The study participants, civil servants, were monitored from 1985-1988, and filled out a questionnaire every few years thereafter.
Researchers examined data from that study for an association between sugar intake and “common mental disorders” such as anxiety and depression.
The UCL team found “an increased likelihood” for men with a higher intake of sweet foods and drinks to develop CMD after five years, and a general “adverse effect” on mental health for both sexes.
And they concluded, in a study published in the journal Scientific Reports, that “lower intake of sugar may be associated with better psychological health.”
But dietician Catherine Collins, a spokeswoman for the British Dietetic Association, said this recommendation was “unproven”.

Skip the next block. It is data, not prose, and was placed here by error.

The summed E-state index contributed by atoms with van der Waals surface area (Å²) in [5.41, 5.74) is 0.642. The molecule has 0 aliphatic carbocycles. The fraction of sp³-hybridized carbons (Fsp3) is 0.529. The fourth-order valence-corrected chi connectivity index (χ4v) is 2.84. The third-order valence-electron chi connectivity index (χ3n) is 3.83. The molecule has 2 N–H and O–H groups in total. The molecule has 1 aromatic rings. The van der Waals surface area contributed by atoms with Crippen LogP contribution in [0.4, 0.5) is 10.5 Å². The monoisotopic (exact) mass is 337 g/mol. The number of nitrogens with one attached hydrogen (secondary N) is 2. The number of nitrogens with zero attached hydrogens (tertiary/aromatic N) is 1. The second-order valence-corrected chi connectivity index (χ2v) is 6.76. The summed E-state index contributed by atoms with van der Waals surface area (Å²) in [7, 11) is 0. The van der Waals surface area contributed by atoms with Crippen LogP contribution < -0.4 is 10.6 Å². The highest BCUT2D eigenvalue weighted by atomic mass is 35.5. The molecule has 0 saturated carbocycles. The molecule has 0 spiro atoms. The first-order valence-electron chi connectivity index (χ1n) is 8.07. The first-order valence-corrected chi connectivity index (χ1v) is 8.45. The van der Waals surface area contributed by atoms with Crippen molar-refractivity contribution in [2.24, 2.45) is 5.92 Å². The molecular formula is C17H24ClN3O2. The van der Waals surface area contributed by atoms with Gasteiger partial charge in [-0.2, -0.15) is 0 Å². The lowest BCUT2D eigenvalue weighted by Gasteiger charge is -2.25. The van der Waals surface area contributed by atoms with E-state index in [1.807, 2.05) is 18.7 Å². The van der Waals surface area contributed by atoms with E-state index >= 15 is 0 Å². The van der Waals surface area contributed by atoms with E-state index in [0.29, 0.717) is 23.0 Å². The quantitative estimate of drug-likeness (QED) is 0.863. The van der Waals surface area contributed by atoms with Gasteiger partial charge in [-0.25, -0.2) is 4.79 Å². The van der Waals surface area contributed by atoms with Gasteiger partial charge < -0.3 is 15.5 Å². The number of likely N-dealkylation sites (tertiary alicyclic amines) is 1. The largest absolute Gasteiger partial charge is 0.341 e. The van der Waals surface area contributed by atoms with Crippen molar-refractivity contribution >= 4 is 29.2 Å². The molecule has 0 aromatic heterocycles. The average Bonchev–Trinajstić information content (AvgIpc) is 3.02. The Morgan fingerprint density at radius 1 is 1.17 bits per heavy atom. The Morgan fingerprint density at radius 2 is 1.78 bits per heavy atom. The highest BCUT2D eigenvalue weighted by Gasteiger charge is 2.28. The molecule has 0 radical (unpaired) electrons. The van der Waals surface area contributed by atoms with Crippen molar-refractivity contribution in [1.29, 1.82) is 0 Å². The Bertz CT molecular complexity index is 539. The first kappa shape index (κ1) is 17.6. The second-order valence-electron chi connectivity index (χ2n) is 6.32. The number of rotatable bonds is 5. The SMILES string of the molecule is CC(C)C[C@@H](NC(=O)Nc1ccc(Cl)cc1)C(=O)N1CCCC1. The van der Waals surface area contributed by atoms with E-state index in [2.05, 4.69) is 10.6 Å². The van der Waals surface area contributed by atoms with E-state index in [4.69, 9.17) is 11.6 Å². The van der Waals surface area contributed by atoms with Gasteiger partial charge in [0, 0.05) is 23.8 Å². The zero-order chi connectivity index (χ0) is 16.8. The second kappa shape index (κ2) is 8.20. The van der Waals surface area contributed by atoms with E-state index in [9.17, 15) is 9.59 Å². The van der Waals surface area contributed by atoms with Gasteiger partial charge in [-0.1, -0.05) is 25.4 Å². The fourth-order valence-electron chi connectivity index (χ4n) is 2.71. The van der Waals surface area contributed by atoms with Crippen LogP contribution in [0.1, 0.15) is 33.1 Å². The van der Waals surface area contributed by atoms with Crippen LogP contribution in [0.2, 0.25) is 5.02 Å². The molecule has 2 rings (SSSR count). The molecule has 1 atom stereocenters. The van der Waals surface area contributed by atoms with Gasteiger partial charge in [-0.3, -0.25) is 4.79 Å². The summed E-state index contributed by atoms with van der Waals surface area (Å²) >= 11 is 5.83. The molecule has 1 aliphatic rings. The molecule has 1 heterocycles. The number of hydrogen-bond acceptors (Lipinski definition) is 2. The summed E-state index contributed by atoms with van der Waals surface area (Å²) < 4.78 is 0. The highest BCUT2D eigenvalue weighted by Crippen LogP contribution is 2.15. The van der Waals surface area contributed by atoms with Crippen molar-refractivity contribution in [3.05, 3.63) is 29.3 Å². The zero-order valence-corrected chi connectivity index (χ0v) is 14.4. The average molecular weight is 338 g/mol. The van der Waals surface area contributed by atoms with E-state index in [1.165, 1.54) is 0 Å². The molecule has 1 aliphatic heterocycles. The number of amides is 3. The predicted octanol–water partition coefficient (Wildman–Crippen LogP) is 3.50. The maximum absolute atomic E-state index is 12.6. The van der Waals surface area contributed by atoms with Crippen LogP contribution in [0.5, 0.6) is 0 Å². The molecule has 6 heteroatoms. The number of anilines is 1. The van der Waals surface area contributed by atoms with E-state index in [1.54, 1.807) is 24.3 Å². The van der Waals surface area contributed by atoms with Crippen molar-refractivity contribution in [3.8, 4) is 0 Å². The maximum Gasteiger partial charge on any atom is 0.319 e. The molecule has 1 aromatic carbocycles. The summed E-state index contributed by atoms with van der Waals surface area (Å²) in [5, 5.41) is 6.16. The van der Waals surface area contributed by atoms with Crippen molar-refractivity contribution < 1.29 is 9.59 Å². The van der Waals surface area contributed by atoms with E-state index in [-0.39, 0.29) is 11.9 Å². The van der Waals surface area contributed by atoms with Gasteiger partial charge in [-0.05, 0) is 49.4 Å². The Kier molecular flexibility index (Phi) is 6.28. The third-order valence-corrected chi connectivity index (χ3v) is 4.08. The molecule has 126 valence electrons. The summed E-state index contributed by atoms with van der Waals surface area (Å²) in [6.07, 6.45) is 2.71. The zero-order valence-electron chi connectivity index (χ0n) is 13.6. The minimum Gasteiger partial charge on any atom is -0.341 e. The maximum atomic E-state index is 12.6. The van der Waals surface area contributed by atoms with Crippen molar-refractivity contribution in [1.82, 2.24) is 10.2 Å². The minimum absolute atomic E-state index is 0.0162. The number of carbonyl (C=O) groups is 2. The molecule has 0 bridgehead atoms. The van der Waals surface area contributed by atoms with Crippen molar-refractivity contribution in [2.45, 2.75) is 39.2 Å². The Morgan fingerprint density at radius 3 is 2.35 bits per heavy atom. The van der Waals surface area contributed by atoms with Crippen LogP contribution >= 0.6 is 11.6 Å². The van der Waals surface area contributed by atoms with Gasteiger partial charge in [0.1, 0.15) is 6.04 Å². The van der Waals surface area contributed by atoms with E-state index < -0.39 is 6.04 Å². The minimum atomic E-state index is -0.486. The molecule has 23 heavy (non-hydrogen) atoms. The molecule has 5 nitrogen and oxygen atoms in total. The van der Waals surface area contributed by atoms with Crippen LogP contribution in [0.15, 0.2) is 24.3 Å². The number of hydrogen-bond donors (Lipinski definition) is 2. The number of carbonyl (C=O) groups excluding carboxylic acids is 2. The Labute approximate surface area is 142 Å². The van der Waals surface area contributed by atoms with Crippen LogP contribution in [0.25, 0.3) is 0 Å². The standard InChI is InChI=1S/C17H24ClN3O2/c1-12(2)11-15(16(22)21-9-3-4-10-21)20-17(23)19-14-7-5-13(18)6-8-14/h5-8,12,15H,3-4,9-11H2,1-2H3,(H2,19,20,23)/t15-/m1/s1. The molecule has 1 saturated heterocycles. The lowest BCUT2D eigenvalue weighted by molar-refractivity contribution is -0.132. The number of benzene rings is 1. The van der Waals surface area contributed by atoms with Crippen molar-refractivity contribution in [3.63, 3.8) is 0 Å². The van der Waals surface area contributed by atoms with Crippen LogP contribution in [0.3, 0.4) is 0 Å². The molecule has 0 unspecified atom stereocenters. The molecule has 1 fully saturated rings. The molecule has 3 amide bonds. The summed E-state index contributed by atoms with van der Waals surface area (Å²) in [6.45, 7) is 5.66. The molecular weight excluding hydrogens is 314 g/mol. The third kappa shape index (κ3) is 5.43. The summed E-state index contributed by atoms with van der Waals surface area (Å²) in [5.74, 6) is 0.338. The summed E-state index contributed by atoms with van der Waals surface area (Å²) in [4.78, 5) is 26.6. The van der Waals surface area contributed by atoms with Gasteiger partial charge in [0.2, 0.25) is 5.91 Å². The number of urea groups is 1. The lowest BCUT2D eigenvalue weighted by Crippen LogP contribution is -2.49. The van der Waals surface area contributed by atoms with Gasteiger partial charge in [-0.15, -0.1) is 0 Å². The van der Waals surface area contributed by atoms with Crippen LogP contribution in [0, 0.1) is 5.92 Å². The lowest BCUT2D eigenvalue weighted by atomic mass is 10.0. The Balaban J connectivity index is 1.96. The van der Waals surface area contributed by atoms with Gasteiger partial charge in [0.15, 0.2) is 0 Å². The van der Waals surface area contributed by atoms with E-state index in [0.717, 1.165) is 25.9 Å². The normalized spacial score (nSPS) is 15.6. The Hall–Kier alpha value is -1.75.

Problems with the study, she said, included that sugar consumption was self-reported, and that sugar intake from alcohol was not counted.
The researchers, she said, appeared to confuse naturally-occurring sugar from foodstuffs such as milk, and “free sugars” added to hot drinks or in sweets.
“The dietary analysis makes it impossible to justify the bold claims made by the researchers about sugar and depression in men,” Collins said via the Science Media Centre in London.
“Reducing intake of free sugars is good for your teeth, and may be good for your weight, too. But as protection against depression? It’s not proven.”
Nutrition expert Tom Sanders agreed the results should be interpreted “with caution”.
“From a scientific standpoint it is difficult to see how sugar in food would differ from other sources of carbohydrate on mental health as both are broken down to simple sugars in the gut before absorption,” he said.
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